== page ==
Information about the 18th century Staffordshire pottery company
Ridgway Pottery was a pottery manufacturer based in Staffordshire, England.
Brief History and Description
Ridgway Pottery was one of the earliest Staffordshire potteries, founded by Ralph Ridgway during 1744. However, it was in 1792, the brothers George and Job Ridgway registered Ridgway Potteries Limited at Bell Works, North Staffordshire, England. It was here that the first type of Ridgwayware was produced.
The Ridgwayware included dessert, tea, and dinner services, and they competed with Mintonware as well as with the products from Spode, Rockingham, and Worcester. However, it was the Ridgway's high quality earthenware with blue printed designs that were extremely popular.
During 1802, the pottery works that was formed by Job Ridgway was taken over by John and William Ridgway. While John Ridgway inherited the Cauldon pottery, the Bell pottery works was taken over by William Ridgway.
It was also during the 1851 exhibition that John Ridgway received a high recommendation from Her Majesty Queen Victoria. The exhibition catalogue states that Ridgway was ‘one of the largest and among the best conducted of the many factories of Staffordshire’. John was later appointed as the official potter to the royalty. The Ridgway pottery also set up a scholarship with the School of Design and which is functional even today.
John, William Ridgway & Company continued to make attractive dishes, but not in the old blue printed designs. Ridgway Pottery later merged with the Booths & Colclough China Company during the 1940’s, and later became a part of Royal Doulton in the 1960’s.
Guide for Collectors
Melba Bone China, Malvern China, Colclough, Royal Cauldon, Royal Vale, Royal Adderley, Royal Semi Porcelain, Royal Stanley, and Portland are a few of the various tea, dinnerware and chinaware that have been produced by Ridgway. Each of these makes carry different stamps.
Between the late 1950s and late 1960s, the Ridgway's Homemaker set was a popular piece in Woolworths. However, it was during the eighties that the Homemaker set really gained popularity. There is also a chance that a collector can still pick up these classic pieces in boot sales or charity shops for a few pounds; although rare items such as cake stands and coffee pots are likely to cost more.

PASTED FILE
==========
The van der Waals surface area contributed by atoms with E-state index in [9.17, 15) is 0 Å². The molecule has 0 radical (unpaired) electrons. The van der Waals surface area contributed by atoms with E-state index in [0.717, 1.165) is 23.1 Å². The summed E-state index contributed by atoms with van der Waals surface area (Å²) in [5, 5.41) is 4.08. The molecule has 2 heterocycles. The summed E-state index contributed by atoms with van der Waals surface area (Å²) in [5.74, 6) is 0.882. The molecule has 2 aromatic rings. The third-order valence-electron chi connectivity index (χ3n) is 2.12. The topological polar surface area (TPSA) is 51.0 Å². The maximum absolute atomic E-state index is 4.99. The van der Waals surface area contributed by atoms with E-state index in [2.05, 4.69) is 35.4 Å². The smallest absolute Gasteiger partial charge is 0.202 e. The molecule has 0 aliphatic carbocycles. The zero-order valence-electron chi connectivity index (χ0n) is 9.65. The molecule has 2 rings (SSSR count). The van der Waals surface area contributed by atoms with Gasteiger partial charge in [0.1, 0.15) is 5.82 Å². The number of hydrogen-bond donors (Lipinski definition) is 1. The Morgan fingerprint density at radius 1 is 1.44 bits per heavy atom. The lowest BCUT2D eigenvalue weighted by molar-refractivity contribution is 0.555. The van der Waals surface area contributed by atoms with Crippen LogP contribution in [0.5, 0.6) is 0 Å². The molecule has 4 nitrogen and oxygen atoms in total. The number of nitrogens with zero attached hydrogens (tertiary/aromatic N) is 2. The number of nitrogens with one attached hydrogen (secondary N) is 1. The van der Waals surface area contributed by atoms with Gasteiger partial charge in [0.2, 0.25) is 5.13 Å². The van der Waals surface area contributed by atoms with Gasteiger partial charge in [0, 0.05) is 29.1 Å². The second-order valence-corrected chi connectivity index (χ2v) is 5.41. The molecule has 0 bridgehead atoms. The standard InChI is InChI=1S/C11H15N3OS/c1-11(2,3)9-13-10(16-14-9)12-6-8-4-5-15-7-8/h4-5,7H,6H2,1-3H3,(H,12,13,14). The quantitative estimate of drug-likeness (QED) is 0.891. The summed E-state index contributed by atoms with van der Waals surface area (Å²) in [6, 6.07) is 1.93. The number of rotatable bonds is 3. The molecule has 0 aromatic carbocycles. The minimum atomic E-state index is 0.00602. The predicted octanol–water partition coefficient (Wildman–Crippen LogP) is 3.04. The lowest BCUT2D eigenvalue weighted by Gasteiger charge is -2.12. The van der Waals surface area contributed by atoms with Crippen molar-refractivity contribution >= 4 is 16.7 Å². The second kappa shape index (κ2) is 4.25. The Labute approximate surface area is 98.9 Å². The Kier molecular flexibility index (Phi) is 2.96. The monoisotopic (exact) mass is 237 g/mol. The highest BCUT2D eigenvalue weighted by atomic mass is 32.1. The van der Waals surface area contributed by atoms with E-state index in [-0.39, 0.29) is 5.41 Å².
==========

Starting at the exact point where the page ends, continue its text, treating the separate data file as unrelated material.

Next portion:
A tip for collectors who want to remove stains from their Ridgway collection - use Milton sterilising fluid, as most stains can be removed with this fluid. However, there are times that a difficult stain could be a defect in the glaze.
Notable Auction Sales
A Ridgway porcelain apple green-ground part dinner service was sold for a premium price of $25,000 at Christie’s, New York’s, Collection of Michael Hall auction, on 11th June 2010.
A Ridgway blue-ground part dessert service went for a premium price of $6,600 at the Fine English Ceramics & Chinese Exports Porcelain auction at Christie’s, New York on 24th January 1992.
Another Ridgway dark blue ground part dessert service went for a premium price of £3,878 at the British Ceramics Auction at Christie’s, London on 1st November 2001.
An English porcelain part dessert service went for a premium price of £2,629 at the Staffordshire Figures, British Ceramics and Welsh Pottery auction at Christie’s, London on 21st October 2004.
A John Ridgway & Co., real ironstone china dinner piece went for a premium price of $4,780 at the Important European Furniture Auction at Christie’s, New York on 19th May 2004.
A William Ridgway pottery jug went for a premium price of £345 at the British and Continental Ceramics auction at Christie’s, London on 28th January 1999.
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